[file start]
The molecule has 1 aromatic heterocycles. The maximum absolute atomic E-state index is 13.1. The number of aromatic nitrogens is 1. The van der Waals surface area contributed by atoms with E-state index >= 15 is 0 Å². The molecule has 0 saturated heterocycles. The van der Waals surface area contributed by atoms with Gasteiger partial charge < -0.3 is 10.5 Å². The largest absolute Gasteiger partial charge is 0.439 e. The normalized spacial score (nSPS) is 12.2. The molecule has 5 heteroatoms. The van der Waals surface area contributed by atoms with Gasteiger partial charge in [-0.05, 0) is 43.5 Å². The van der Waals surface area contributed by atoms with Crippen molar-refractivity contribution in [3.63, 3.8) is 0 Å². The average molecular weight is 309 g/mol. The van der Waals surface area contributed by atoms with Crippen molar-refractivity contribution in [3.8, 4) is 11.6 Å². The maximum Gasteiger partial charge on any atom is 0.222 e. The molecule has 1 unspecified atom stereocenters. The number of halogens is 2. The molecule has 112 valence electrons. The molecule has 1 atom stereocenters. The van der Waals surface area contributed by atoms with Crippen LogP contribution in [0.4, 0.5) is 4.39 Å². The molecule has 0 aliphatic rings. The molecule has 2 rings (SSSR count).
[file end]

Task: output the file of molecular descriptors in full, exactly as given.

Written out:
The molecule has 1 aromatic heterocycles. The maximum absolute atomic E-state index is 13.1. The number of aromatic nitrogens is 1. The van der Waals surface area contributed by atoms with E-state index >= 15 is 0 Å². The molecule has 0 saturated heterocycles. The van der Waals surface area contributed by atoms with Gasteiger partial charge < -0.3 is 10.5 Å². The largest absolute Gasteiger partial charge is 0.439 e. The normalized spacial score (nSPS) is 12.2. The molecule has 5 heteroatoms. The van der Waals surface area contributed by atoms with Gasteiger partial charge in [-0.05, 0) is 43.5 Å². The van der Waals surface area contributed by atoms with Crippen molar-refractivity contribution in [3.63, 3.8) is 0 Å². The average molecular weight is 309 g/mol. The van der Waals surface area contributed by atoms with Crippen molar-refractivity contribution in [3.8, 4) is 11.6 Å². The maximum Gasteiger partial charge on any atom is 0.222 e. The molecule has 1 unspecified atom stereocenters. The number of halogens is 2. The molecule has 112 valence electrons. The molecule has 1 atom stereocenters. The van der Waals surface area contributed by atoms with Crippen LogP contribution in [0.4, 0.5) is 4.39 Å². The molecule has 0 aliphatic rings. The molecule has 2 rings (SSSR count).